* Dr. M. Umer Chapra, Adviser, Islamic Research & Training Institute; Former Senior Advisor, Saudi Arabian Monetary Agency.

* Dr. Hussain Hamid Hassan, President, Shariah Supervisory Board, Dubai Islamic Bank, UAE.

* Dr. Anas Zarqa, Advisor International Investor, Kuwait.

* Dr. Mohammad Ariff, Executive Director, Malaysian Institute of Economic Research, Kuala Lumpur.

* Prof. Masudul Alam Choudhury, University of Cape Town, Nova Scotia Canada.

* Dr. V. Sundararajan, Former Deputy Director, International Monetary Fund.

* Prof. Volker Nienhaus, President, Philipps-Universitat Marburg, Germany.

* Dr. Muhamed Ali Elgari, Shariah Adviser for several Islamic Banks.

* Dr. Humayon Dar, Vice President, Darul Isthismar; UK.

* Dr. Zamir Iqbal, Principal Financial Officer, World Bank.

* Mr. Burhanuddin Abdullah, Governor, Central Bank of Indonesia.

* Prof. Dr. Ing. B.J. Habibie, Former President of Indonesia.

* Dr. Zeti Akhtar Aziz, Governor, Bank Negara Malaysia.

* Prof. Khurshid Ahmad, Chairman Islamic Foundation UK; Former Federal Minister, Pakistan.

* Dr. Mohammad Sakr, President, Islamic University, Gaza.

* Dr. Munawar Iqbal, Chief, Islamic Banking & Finance, Islamic Research & Training Institute, Islamic Development Bank.

* Prof. Dr. A.H.M. Sadeq, Vice Chancellor, Asian University of Bangladesh.

* Dr. Habib Ahmed, Islamic Research & Training Institute, Islamic Development Bank.

* Dr. Monzer Kahf, Independent Consultant.

* Prof. Dr. Syed Nawab Haider Naqvi, Former Director, Pakistan Institute of Development Economics.

* Prof. Saiful Azhar Rosly, International Islamic University Malaysia.

* Dr. Seif el Din Tag el Din, Markfield Institute of Higher Eduction, UK.

* Dr. Usamah Uthman, King Fahd University of Petroleum and Minerals, Dammam, Saudi Arabia.

We invite your participation and hope the program will be of interest and benefit to you and your esteemed organization.

For further information and registration please contact the secretariat and visit the website: (now under construction)

Yours sincerely,

The Secretariat

Directorate of Islamic Banking,

Bank Indonesia, Jakarta Indonesia

Fax : +62-21-350 1989 / 350 1990

Phone: +62-21-381 8778 / 381 8916

Email :

Sunday, August 07, 2005

Canadian Forum on Islamic Economics and Finance 2005 / Welcome

Canadian Forum on Islamic Economics and Finance 2005 / Welcome: "Canadian Forum on Islamic Economics and Finance 2005

McGill University - September 23-24, 2005

The Canadian Forum on Islamic Economics and Finance will take place Friday, September 23rd and Saturday, September 24th, at McGill University. Expert individuals from all over the world are anticipated to speak at this event, the very first of its kind in Canada.
The forum aims to introduce both students and professionals, of all academic backgrounds, to the rapidly emerging fields of Islamic economics and Islamic finance. The forum will focus on three major topics:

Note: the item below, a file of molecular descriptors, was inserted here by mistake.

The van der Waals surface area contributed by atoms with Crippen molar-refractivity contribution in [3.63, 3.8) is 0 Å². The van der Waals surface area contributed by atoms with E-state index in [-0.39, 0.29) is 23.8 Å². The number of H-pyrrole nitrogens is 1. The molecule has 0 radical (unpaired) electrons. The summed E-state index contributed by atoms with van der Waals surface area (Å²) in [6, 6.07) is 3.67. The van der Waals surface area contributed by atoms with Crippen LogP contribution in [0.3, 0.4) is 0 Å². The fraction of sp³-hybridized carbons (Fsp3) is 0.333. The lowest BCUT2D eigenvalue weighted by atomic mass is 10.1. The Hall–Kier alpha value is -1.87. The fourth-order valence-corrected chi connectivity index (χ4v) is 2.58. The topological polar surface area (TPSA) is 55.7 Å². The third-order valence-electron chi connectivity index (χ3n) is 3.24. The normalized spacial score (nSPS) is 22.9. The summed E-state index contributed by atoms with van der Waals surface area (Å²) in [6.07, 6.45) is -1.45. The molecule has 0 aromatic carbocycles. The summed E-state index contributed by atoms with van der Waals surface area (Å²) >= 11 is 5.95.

* Islamic Economics
* Islamic Finance
* Applied Islamic Finance

Through a series of lectures, panel discussions and specialized workshops, the forum will present an array of different views and insights from individuals specialized in the different fields. Participants will be encouraged to initiate academic discourse through active involvement at the conference.

Mission Statement

* Introduce the public to the growing fields of Islamic economics and finance at an introductory level in an academic setting, sharing various perspectives and engaging in scholarly discourse;
* Introduce concepts at a theoretical level, while also exploring real-life, practical applications;
* Encouraging the integration of Islamic business organizations’ knowledge and practitioners’ experience into teaching and research programs in Canadian Universities;
* Fostering discourse of Shariah (Islamic Law) compliant financial products and their specific applications in Canada, in order to help the growing Muslim Canadian population of workers, families, and students become financially independent through education and financial solutions.

Students of both McGill University and Concordia University are working together to organize the Forum. The forum is being co-hosted jointly by the Muslim Students’ Association of McGill University and the United Muslim Students Association of MontrĂ©al (UMSA).

If you have any questions or concerns, please do not hesitate to contact us.

Thank you,

Muslim Students’ Association of McGill University

& United Muslim Students Association of Montreal

Outsourcing in China

China is still booming but the opportunity are decreasing?
Lately, I have read an article in Business 2 about this land of opportunities. Some people make millions out of nothing and others lost millions as well.

The most striking fact is that:

. You can change the world but not China
. You do not have to learn a chinese language but you should negotiate in Mandarin :)